Perforated Merckels Forthcoming-2figure
Perforated Merckels Forthcoming-2figure
Perforated Meckel’s Diverticulum with Acute Appendicitis in an Infant

Tim Jumbi, Shahbal Swaleh, Francis Osawa

School of Medicine, University of Nairobi

Correspondence to: Dr. Tim Jumbi, P.O Box 1059–00618 Ruaraka, Nairobi, Kenya; email: mwaitim@gmail.com

Summary

Meckel’s diverticulum occurs in approximately 2% of the population and is symptomatic in 16% of cases. In children, the most common presentation is intestinal obstruction due to intussusception. The simultaneous occurrence of acute appendicitis and symptomatic Meckel’s diverticulum is rare and when it occurs, it may be associated with non-specific symptoms that present a diagnostic challenge.

 

Keywords: Meckel’s diverticulum, Acute appendicitis

Ann Afr Surg. 2020; 17(1): 42–44.

DOI: http://dx.doi.org/10.4314/aas.v17i11.11

Conflicts of Interest: None

Funding: None

© 2020 Author. This work is licensed under the Creative Commons Attribution 4.0 International License.

Introduction

In 1809 Meckel first reported Meckel’s diverticulum (MD) by describing its embryological origin as a remnant of the omphalomesenteric duct (1). Meckel’s diverticulum is the most common congenital malformation of the gastrointestinal tract with an incidence of between 2% and 4% (2). The occurrence of MD is mostly asymptomatic but is reported to be symptomatic in approximately 16% of cases (3). Symptomatic MD is defined by the presence of gastrointestinal bleeding, intestinal obstruction and peritonitis. The most common presentation in children is intestinal obstruction due to intussusception, with the diverticulum acting as a lead point (4). The simultaneous occurrence of appendicitis and symptomatic MD is rarely seen in adult and pediatric populations. This occurrence may present with non-specific symptoms, which can delay diagnosis and management in these patients. We report the case of a 7-month old admitted with the rare occurrence of a perforated Meckel’s diverticulum and acute appendicitis. This case highlights the rarity and non-specific symptomatology of this occurrence with its diagnostic enigma that can delay intervention in the pediatric population

 

Case Report

We report a case of a 7-month old with a perforated MD and acute appendicitis, with the aim to highlight the symptomatology of this occurrence and its diagnostic enigma which can delay intervention in the pediatric population. A 7-month-old male was admitted to the pediatric surgical unit at Kenyatta National Hospital with a 1-day history of abdominal pain, fever and vomiting. The abdominal pain was colicky and intermittent; the vomiting was non-bilious and postprandial. There was no history of constipation and the child was passing stool and flatus. He was clinically febrile with a temperature of 40ºC. He had a mildly distended abdomen which was mildly tender, no abdominal masses were palpated and bowel sounds were present. Mucoid soft faeces were noted on digital rectal examination with no rectal masses palpated. The WBC count was 11.2×10^9 /L with a neutrophil count of 5.42×10^3 /µL. An initial abdominal x-ray showed dilated bowel loops, predominantly small bowel with increased bowel wall attenuation (Fig. 1). An abdominal ultrasound was reported with no features of intussusception or free intraperitoneal fluid but was inconclusive of a diagnosis.We inserted a nasogastric tube for decompression and put the child on nil by mouth. In addition, we instituted intravenous fluids, antibiotics and antipyretics. After 6 hours of conservative management, the abdominal distension had subsided, the child had passed stool twice but still had fever and abdominal tenderness that had since worsened, being associated with guarding and rigidity. We performed an explorative laparotomy, as the child had developed clear signs of peritonitis. Intraoperatively, we found matted ileal and ceacal segments of bowel with fibrinous exudates that had concealed a perforated Meckel’s diverticulum and an inflamed appendix. The MD was 2 cm long with a small neck located 60 cm proximal to the ileocecal valve (Fig. 2).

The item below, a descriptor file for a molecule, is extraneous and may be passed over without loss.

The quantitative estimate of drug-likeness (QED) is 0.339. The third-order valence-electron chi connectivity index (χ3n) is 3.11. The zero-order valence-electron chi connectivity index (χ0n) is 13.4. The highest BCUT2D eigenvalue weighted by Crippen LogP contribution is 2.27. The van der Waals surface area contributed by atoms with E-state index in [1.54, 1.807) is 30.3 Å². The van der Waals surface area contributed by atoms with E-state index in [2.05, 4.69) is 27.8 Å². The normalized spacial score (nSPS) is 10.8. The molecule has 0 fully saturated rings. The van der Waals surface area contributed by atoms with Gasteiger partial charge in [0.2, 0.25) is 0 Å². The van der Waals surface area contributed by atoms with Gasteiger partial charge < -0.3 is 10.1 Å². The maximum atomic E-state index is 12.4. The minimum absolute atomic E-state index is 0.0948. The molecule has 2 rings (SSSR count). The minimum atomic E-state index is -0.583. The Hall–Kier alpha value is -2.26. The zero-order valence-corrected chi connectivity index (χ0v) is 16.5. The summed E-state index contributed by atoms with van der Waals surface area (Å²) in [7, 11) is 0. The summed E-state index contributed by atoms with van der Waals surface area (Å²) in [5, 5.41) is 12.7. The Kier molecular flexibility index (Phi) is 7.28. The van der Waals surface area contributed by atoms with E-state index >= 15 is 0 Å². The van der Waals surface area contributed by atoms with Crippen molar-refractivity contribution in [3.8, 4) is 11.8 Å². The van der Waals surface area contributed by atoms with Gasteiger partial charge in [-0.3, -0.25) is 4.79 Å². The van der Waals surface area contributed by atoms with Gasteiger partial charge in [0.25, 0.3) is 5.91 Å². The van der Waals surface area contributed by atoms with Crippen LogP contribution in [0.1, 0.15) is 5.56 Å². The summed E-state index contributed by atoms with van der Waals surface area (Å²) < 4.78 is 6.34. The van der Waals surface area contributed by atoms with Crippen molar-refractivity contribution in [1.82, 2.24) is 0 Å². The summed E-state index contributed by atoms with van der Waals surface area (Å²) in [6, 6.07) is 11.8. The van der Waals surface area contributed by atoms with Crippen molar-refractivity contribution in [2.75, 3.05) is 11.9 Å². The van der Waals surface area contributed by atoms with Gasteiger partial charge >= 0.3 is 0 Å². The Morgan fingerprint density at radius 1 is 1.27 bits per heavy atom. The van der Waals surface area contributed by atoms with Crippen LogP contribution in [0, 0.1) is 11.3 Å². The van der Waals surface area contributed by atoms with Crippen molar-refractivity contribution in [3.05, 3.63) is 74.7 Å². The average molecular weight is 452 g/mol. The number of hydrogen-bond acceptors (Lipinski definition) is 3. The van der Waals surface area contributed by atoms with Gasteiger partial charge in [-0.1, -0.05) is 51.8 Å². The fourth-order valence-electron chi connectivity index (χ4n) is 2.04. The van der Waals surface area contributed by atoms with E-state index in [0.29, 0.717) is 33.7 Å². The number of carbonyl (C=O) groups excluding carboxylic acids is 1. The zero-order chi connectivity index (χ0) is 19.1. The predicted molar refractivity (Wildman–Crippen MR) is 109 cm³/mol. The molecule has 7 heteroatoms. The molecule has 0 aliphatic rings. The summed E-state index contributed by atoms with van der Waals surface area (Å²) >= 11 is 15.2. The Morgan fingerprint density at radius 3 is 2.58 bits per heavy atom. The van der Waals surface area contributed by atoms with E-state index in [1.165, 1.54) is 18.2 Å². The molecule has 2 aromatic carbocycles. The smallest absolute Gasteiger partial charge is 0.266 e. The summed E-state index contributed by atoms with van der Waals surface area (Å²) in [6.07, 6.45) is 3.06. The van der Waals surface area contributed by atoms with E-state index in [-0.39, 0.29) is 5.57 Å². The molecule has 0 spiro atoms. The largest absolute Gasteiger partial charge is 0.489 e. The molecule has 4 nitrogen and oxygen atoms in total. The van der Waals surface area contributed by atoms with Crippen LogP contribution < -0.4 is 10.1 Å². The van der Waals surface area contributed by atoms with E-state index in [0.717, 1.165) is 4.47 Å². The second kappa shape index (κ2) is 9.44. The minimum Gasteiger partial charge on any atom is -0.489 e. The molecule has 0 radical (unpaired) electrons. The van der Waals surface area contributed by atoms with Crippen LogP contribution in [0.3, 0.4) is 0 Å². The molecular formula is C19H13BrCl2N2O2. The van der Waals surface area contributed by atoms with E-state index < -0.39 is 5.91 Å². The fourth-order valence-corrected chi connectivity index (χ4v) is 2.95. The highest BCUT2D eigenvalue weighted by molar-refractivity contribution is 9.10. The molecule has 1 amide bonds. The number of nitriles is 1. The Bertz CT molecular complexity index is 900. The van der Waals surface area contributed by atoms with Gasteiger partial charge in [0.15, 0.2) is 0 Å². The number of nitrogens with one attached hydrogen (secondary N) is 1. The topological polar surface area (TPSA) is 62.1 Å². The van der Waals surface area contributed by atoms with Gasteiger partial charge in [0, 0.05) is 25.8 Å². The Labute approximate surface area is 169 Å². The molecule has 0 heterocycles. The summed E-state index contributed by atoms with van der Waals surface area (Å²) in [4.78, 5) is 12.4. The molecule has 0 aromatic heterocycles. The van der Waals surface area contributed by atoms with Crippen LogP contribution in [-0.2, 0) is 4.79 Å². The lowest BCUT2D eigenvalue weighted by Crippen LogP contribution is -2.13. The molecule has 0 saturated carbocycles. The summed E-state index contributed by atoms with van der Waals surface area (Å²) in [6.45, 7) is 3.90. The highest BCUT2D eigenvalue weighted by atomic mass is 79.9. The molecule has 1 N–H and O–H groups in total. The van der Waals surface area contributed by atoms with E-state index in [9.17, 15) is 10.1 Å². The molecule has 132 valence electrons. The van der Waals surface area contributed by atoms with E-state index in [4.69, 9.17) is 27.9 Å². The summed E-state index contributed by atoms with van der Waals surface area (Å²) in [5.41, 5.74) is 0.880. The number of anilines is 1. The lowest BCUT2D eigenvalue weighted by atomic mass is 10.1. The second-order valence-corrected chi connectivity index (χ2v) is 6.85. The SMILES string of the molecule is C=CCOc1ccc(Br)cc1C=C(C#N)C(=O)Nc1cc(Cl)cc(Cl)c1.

Click to view Figure 1

Click to view Figure 2

We first removed the appendix then proceeded to do a segmental resection of the intestine with the diverticulum and end-to-end anastomosis of the adjacent bowel. The patient fully recovered and was discharged from the clinic. The resected appendix and diverticulum were sent for histology, which confirmed features of appendicitis with luminal suppuration and infiltration of polymorphs. The diverticulum had colonic mucosa, exhibiting features of diverticulitis with inflammation, ulceration and perforation